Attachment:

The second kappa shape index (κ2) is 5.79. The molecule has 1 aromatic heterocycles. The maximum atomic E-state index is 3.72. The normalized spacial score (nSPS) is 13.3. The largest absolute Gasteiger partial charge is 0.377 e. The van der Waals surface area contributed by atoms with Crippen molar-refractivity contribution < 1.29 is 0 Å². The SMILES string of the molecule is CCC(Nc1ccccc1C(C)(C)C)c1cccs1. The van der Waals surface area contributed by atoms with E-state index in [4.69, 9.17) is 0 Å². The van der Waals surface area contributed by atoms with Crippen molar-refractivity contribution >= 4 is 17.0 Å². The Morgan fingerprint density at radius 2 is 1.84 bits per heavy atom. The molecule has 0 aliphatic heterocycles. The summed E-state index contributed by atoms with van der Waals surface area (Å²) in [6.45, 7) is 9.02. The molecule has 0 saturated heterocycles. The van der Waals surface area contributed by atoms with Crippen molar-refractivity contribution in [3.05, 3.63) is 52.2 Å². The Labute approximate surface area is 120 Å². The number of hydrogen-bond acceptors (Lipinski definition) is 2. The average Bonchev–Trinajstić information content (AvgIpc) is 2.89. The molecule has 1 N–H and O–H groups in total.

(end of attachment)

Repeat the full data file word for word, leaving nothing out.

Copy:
The second kappa shape index (κ2) is 5.79. The molecule has 1 aromatic heterocycles. The maximum atomic E-state index is 3.72. The normalized spacial score (nSPS) is 13.3. The largest absolute Gasteiger partial charge is 0.377 e. The van der Waals surface area contributed by atoms with Crippen molar-refractivity contribution < 1.29 is 0 Å². The SMILES string of the molecule is CCC(Nc1ccccc1C(C)(C)C)c1cccs1. The van der Waals surface area contributed by atoms with E-state index in [4.69, 9.17) is 0 Å². The van der Waals surface area contributed by atoms with Crippen molar-refractivity contribution >= 4 is 17.0 Å². The Morgan fingerprint density at radius 2 is 1.84 bits per heavy atom. The molecule has 0 aliphatic heterocycles. The summed E-state index contributed by atoms with van der Waals surface area (Å²) in [6.45, 7) is 9.02. The molecule has 0 saturated heterocycles. The van der Waals surface area contributed by atoms with Crippen molar-refractivity contribution in [3.05, 3.63) is 52.2 Å². The Labute approximate surface area is 120 Å². The number of hydrogen-bond acceptors (Lipinski definition) is 2. The average Bonchev–Trinajstić information content (AvgIpc) is 2.89. The molecule has 1 N–H and O–H groups in total.